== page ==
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Welcome to The Comedy Club
Phil Taylor
December 20, 1993
What do you get when you combine bad jokes, bad blood and bad basketball? The Dallas Mavericks
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December 20, 1993

Welcome To The Comedy Club

What do you get when you combine bad jokes, bad blood and bad basketball? The Dallas Mavericks

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Even though the Pitiful Dallas Mavericks are one of the richest sources of comedy material in town, rivaled only by the Dallas Cowboys' Leon Lett, stand-up comics at The Comedy House tend to steer clear of Maverick jokes, mainly because they never know when one of the club's proprietors, 6'8", 240-pound Mav forward Randy White, might be in the audience. But elsewhere in Dallas, everyone is a comedian when the conversation turns to the Mavs.

How are the Mavericks like a man with four twenty-dollar bills? Neither one of them can break a hundred.

But the Mavs themselves are a humorless bunch these days, and not just because three home court losses last week extended their losing streak to 15 games and left them with a sorry 1-18 record. Losing, the Mavericks can handle. After all, they were 11-71 in 1992-93, dangerously close to the NBA standard for ineptitude, the 9-73 mark of the '72-73 Philadelphia 76ers. No, the main reason that the Mavs are even gloomier than last year is that the relationship between their first-year coach, Quinn Buckner, and the players has been even uglier than their record.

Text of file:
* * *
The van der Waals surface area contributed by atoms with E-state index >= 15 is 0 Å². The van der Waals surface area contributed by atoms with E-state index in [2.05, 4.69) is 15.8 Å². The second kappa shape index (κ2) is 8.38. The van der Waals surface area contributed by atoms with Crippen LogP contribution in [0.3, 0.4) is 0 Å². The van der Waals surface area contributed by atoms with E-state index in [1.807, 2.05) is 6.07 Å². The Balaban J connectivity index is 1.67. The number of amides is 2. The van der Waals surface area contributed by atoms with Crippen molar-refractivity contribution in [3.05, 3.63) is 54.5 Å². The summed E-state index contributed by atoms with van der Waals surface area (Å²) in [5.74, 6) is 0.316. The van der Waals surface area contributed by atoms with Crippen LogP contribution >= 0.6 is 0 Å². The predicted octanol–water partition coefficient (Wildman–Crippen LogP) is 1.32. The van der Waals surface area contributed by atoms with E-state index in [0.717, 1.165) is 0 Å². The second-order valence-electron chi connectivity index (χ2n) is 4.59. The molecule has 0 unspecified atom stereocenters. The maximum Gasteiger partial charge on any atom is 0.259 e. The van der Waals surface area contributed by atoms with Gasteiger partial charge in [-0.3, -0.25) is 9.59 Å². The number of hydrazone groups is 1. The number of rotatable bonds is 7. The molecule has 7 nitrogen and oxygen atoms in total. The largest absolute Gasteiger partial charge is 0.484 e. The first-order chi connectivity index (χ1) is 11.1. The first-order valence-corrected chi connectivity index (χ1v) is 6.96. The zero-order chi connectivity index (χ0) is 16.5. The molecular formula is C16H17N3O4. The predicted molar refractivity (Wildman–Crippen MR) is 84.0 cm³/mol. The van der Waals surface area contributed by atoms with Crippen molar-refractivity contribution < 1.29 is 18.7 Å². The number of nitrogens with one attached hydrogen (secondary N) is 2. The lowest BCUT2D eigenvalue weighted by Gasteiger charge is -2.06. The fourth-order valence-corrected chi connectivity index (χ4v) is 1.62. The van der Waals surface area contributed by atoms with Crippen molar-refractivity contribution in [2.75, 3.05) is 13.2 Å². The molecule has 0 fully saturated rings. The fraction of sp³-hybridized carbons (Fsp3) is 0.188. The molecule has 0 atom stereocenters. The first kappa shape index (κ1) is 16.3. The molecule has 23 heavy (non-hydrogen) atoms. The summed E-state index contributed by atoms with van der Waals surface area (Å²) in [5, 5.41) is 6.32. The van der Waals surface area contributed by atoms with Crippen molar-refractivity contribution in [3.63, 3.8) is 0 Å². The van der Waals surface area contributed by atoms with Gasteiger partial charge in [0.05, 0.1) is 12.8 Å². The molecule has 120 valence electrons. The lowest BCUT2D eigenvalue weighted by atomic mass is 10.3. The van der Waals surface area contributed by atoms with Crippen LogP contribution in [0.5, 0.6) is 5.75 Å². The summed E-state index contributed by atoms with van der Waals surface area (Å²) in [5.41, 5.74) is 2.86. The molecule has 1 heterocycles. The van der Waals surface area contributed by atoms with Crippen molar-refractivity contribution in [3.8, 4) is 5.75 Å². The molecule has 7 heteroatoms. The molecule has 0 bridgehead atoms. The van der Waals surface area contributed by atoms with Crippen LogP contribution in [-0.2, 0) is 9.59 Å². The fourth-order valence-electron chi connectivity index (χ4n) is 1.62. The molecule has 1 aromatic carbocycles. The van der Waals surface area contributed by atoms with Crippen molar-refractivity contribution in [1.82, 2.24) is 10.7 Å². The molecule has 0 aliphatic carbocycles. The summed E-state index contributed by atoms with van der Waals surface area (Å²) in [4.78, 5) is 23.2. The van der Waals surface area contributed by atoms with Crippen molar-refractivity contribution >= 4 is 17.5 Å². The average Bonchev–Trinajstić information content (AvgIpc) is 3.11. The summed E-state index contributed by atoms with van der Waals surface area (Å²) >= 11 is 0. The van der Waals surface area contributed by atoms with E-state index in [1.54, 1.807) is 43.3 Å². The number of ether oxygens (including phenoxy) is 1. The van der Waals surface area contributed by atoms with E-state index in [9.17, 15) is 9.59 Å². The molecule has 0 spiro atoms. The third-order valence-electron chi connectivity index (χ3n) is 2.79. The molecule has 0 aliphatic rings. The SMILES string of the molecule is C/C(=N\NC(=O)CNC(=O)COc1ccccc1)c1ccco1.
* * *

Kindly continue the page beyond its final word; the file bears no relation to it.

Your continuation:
Before the season was even a month old, the Mavs were rebelling against what one player called Buckner's "reign of terror." The three most important Mavericks—rookie forward Jamal Mashburn and guards Jimmy Jackson, who is in his second season, and 11-year veteran Derek Harper—were the most demonstrative in their criticism, lashing out publicly at Buckner for everything from his erratic substitution patterns and his structured half-court offense to what they considered his harsh treatment of the players. Harper, the ultimate good soldier during a career spent entirely with the Mavs, went so far as to openly express his anger at Buckner during a game on Nov. 16. When a visitor to the Dallas locker room last week innocently asked Harper, "How's life?" some of his frustration came tumbling out. "Life is O.K.; it's my job that stinks right now," he said. "We've had problems, big problems. I never thought I'd enjoy a year less than I did last year, but this has been so much worse."

A much-needed team meeting in early December brought about a slight thaw in relations between Buckner and his team, although the Mavericks' locker room is still about as warm and cheery as a prison cell. The players' feelings about Buckner haven't changed, but they are at least making an effort to keep their displeasure to themselves. Mashburn, known for his quick first step, used it to dash right out of Reunion Arena last week before reporters could reach him after a 106-101 loss to the Miami Heat, and Harper could muster only a halfhearted attempt to put a positive spin on the state of his relationship with Buckner. "We're not getting engaged," he said. "We don't have to love each other to do our jobs." Some vote of confidence.